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Cubase and Home Studio Mixing


Guest Ant

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Does anyone have experience with mixing and recording vocals? I have muddy mixes and need some advice over frequency bands, especially vocals.

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  • 2 years later...

i think you need to make the vocal as trebbly as possible to cut through.

 

someone once told me to think of mixing as a painting....your e.q. is your colours and textures. for each sound to cut through it need its own colour/ equalisation.:|

 

i strip everything down, start with kik, snare, add bass guitar, add middle if general sound muddy, add more, go back, trial and error, piddling about, paying by ear until you can hear everything.

 

also i try not to add anything unless it really adds anything, often it can take it away.

 

someone else told me "less is more":)

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Now that's the kind of advice I was looking for.

 

My music mixes are pretty horrid full-frequency blobs of sound. Like a Phil Spector song in an echo chamber.

 

I wondered if there were set frequency ranges for specific instruments, so that I could clip each instrument to its own band before I even start recording, tweaking them a little at the final mix for the best sound.

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as far as i know there's not, as everything depends on things like the mic, the distance from instrument, the mixing desk etc.

 

modern sound modules seem to handle all the eq for you, but start getting experimental and creative and your out in the world of decisions!

 

as far as i can tell, mixing is just trial and error....another piece of advice i got was if it sounds right, it is right.

 

i know what you mean about ending up with mud, though. whenever i've had that, and if hours of piddling doesn't de-mud, i've found the best solution is just to remove one or two tracks.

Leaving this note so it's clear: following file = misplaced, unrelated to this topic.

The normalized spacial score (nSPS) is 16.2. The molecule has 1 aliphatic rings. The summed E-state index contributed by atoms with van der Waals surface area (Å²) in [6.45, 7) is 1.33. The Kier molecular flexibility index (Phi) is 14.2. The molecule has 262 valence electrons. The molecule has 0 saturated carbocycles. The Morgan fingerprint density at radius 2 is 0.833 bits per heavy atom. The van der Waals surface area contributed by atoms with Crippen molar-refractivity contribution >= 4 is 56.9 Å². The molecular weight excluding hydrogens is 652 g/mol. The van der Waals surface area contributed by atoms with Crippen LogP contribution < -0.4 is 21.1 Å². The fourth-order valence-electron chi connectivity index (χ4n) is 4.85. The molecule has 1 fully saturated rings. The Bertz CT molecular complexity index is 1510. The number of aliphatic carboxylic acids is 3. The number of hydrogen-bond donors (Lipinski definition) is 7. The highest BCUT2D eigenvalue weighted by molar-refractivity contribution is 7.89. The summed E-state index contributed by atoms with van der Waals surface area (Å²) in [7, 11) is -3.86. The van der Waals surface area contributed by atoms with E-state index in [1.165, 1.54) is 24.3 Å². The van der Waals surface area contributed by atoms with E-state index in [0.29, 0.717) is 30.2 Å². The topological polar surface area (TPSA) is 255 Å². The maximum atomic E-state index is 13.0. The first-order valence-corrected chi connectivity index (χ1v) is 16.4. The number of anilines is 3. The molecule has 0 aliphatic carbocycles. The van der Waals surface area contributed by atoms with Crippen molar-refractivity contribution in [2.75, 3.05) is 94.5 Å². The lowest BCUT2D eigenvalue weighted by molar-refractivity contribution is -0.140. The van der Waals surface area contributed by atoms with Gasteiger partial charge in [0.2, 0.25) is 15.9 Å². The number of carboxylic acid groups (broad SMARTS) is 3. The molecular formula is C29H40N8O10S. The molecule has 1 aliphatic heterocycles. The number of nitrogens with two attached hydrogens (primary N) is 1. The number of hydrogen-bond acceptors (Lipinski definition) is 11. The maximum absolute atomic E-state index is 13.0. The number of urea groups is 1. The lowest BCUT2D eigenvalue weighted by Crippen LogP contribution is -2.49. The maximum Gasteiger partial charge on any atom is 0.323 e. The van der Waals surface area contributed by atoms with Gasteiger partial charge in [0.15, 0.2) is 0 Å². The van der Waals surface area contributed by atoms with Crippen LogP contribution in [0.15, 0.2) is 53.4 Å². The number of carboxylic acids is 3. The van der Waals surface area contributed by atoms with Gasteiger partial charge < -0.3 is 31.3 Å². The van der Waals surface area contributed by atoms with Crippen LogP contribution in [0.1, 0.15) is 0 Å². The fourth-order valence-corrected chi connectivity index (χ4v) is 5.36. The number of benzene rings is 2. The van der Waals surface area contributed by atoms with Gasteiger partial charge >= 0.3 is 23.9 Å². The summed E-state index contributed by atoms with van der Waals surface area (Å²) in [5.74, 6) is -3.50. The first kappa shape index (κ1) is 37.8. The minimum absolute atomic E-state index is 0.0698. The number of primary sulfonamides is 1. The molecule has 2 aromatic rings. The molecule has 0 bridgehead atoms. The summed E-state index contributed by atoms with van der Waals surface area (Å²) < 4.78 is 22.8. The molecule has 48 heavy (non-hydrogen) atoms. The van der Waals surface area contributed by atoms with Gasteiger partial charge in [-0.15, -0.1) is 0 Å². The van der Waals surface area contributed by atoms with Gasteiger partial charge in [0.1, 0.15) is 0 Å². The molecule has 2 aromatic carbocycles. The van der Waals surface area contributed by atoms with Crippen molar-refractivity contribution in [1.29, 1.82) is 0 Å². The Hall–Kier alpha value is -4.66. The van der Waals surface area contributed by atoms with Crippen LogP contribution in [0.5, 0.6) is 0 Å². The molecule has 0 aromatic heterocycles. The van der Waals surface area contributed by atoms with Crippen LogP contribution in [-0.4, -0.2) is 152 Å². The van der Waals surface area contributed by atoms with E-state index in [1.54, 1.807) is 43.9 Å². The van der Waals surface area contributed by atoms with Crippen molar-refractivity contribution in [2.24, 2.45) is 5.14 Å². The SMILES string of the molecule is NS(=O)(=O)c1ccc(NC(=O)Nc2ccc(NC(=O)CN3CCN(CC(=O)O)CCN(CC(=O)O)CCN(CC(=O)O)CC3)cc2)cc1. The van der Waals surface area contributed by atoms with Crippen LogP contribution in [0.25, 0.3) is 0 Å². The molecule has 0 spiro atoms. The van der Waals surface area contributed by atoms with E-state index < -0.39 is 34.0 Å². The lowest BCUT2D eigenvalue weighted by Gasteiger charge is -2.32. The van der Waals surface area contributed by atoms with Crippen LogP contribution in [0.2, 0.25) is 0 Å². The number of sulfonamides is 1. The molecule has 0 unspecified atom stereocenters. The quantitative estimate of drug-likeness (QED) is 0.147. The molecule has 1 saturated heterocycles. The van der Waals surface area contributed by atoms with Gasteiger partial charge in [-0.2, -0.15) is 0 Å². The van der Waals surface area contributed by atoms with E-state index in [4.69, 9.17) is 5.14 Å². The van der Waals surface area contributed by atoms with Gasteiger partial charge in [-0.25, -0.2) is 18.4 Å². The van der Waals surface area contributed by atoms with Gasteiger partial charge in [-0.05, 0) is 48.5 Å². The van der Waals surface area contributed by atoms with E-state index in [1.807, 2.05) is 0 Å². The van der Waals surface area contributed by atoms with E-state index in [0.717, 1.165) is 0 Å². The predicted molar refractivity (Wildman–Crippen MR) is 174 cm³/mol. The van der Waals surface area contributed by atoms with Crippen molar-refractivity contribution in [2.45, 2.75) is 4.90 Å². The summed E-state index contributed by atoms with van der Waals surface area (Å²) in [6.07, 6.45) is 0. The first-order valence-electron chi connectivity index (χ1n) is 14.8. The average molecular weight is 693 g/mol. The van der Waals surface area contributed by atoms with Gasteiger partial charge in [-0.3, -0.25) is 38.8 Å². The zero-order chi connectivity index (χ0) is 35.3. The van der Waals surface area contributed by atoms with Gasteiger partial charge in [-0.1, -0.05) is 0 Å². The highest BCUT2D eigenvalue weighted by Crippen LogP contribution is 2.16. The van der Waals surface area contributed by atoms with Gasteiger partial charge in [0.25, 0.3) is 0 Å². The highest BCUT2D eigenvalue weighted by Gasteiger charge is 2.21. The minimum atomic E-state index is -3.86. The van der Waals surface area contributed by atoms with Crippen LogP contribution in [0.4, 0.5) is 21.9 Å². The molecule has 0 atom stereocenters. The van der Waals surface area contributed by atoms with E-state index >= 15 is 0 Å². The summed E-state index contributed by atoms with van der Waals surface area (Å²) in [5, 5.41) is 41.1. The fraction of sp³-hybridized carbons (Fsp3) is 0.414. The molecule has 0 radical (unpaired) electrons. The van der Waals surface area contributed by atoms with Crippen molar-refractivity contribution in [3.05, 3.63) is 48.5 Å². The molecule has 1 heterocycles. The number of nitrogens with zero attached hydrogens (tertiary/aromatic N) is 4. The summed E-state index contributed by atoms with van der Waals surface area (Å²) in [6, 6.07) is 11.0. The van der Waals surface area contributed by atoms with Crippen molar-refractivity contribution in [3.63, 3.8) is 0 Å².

also effects, especially reverbs, add mud, unless you have a seperate track for reverb and give it its own extra-trebbly e.q.:|

 

btw i love your avatar!:)

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Thanks for all that - very, very much appreciated.

 

The avatar looked better before I was forced to strip it down to fit into the forum's meagre memory allocation. :mad:

 

But ta anyway.

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Hi Ant,

I have done tonnes of successful recording, first you need to, use decent microphones. You cannot make a silk purse out of a sow's ear.

 

Usually my first job with a band is getting a four track Loud live drumkit recording which I do on my roland at their rehersal room. Without "feel" you are wasting your time. I usually record male lead vocals on a sure Sm58, but if it is a deep Black voice I use my AKG D50

 

Later I transfer to cubase and all the other stuff too..

 

It is useful to record guitars in a loud room against a mix guide track on a digital portastudio and later it is easy to synch to the project in cubase. Guitars always sound better recorded through amps and "loud" if you can set up the amp and mic in a second room and have your portastudio in a different room then you can monitor the levels on your headphones and make sure it is not distorted or overdriven. Electric guitars recorded at bedroom volume or quiet levels always sound lifeless. Pro recording engineers go to extreme trouble with this, and sometimes use concrete blocks and polythene to improve the loud room reverb. If you are forced to record guitars in your house always use a tiled bathroom.

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